Month 9 Report

Death of Another Livestreamer

I livestreamed on Twitch twice a day for seventy-six days. This after I swore up and down back in May of 2023 that I’d learned my lesson, and I was done with the whole affair.

That was before I purchased a house and felt the true guilt of having spent thousands of dollars on equipment specific to livestream production. As the days passed in the new studio, the desire to raise the green screen and turn on the web camera (Logitech C920, of course) strangled me.

I had to get it out of my system.

I devised a method of broadcast that would address everything that made me hate the process: subscriber-only recordings, subscriber-only chatroom with the maximum automatic moderation settings (so strong, in fact, that it blocks messages containing LMAO because of the A), and unscheduled but consistent and, most importantly, short and concise shows.

I had no interest in building—or rebuilding, as the case may have been—a “cuntmunity”. Handling comments from internet randoms and creeps is distracting, and the mewling pandering that such interactions reduced me to in the past disgust me. I wanted to perform, and not for the recognition or adulation of some faceless, nigh-invisible audience, but for the sake of performing.

And it worked. I was able to produce the shows with shocking regularity and at such a high quality that I was able to walk away from every session with a deep sense of self-satisfaction.

Then, after stopping the stream on the seventy-sixth morning, after not reading a single line of chat nor checking any of the metrics—the numbers, Mason, what do they mean?—I felt that I’d at last emptied myself of the need to justify the expense and acquisition of the gear. I’d said all I needed to say, regardless of who listened.

I was done.

And I have to say, as I sit here typing this up after two days of not livestreaming, that I feel an inviolable sense of calm. Because even though I’d nailed a program that eliminated all the previous feelings of disgust I’d had when broadcasting, I’d still been wasting my time.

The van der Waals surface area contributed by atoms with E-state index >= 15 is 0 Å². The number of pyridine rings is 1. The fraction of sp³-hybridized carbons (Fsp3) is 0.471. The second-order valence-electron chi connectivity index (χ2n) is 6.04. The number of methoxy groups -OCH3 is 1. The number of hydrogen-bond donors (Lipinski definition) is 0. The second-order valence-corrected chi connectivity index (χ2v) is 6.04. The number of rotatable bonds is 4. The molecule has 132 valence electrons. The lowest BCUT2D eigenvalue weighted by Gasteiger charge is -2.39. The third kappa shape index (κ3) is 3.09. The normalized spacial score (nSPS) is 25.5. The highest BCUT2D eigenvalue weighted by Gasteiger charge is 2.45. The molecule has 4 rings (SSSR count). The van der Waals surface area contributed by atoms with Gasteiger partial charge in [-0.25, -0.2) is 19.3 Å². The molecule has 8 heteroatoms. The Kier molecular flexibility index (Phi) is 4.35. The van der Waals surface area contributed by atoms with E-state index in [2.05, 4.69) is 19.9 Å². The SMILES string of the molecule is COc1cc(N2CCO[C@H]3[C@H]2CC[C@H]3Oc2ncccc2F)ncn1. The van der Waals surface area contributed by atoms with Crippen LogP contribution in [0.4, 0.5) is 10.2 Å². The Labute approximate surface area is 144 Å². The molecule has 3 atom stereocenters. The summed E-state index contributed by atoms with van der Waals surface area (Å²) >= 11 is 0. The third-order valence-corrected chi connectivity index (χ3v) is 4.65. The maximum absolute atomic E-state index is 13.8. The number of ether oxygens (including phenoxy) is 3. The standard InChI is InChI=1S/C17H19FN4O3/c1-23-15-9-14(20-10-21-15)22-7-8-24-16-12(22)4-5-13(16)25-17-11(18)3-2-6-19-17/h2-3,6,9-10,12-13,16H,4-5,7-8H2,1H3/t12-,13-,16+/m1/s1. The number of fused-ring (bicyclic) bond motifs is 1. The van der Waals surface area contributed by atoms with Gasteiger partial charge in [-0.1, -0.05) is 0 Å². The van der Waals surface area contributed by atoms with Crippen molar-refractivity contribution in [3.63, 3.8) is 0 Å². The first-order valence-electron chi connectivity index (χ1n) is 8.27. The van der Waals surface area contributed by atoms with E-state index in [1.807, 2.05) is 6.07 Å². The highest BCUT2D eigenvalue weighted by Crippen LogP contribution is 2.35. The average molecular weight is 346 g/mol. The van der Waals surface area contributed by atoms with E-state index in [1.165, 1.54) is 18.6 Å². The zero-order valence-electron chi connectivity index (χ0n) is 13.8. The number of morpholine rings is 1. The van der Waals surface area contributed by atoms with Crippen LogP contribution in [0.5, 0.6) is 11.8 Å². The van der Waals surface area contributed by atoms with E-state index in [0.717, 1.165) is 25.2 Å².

I don’t believe I was wasting the audience’s time, though. I was providing dense shows packed with wisdom and humor. But I was doing things that I normally did “off stream” that significantly expanded their time investment. Reading the financial and local news, doing a crossword puzzle, and examining a full, twelve-game Steam Discovery Queue would take me less than twenty minutes on average if I didn’t have to read aloud and make faces into a web camera. Performing these things could eat two hours out of my morning.

And I’ll be honest: despite receiving an actual pay-day from Twitch for the first time in years and a swath of healthy donations, it just wasn’t worth it compared to other things I could be doing to generate wealth. Things like working on my writing, art, or working for minimum wage.

There’s a great amount of pleasure that one can derive from livestreaming, especially if that person has a knack for—or even just a misplaced interest in—performing. But that’s the other edge of the sword: pursuing that pleasure can lead to all manner of hidden, long-term detriments that aren’t realized until so much time has passed that our hapless ‘streamer wakes up one morning and realizes that actual years are gone, and they’ve missed countless opportunities to do better things.

I’m only glad I was able to get it out of my system in under three months.

There are one hundred and seventy-seven days until I have to start school. In that time, I need to produce a video game, get back up to speed with computer science, and publish a raft of fiction and poetry.

Wish me luck.


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